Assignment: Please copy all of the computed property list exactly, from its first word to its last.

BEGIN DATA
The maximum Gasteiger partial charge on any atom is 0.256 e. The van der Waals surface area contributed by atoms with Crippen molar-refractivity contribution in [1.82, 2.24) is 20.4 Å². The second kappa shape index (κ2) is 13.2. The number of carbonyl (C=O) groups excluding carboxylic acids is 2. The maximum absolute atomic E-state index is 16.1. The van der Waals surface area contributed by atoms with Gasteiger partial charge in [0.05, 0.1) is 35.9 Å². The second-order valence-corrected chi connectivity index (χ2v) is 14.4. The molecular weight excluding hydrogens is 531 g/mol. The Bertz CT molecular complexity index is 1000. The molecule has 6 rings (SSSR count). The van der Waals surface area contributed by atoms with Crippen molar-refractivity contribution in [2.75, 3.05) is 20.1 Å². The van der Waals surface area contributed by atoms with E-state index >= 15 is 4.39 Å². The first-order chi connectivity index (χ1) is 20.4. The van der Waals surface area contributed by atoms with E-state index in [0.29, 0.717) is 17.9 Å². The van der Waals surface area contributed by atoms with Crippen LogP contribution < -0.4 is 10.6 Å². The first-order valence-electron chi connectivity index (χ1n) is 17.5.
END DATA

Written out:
The maximum Gasteiger partial charge on any atom is 0.256 e. The van der Waals surface area contributed by atoms with Crippen molar-refractivity contribution in [1.82, 2.24) is 20.4 Å². The second kappa shape index (κ2) is 13.2. The number of carbonyl (C=O) groups excluding carboxylic acids is 2. The maximum absolute atomic E-state index is 16.1. The van der Waals surface area contributed by atoms with Gasteiger partial charge in [0.05, 0.1) is 35.9 Å². The second-order valence-corrected chi connectivity index (χ2v) is 14.4. The molecular weight excluding hydrogens is 531 g/mol. The Bertz CT molecular complexity index is 1000. The molecule has 6 rings (SSSR count). The van der Waals surface area contributed by atoms with Crippen molar-refractivity contribution in [2.75, 3.05) is 20.1 Å². The van der Waals surface area contributed by atoms with E-state index >= 15 is 4.39 Å². The first-order chi connectivity index (χ1) is 20.4. The van der Waals surface area contributed by atoms with E-state index in [0.29, 0.717) is 17.9 Å². The van der Waals surface area contributed by atoms with Crippen LogP contribution < -0.4 is 10.6 Å². The first-order valence-electron chi connectivity index (χ1n) is 17.5.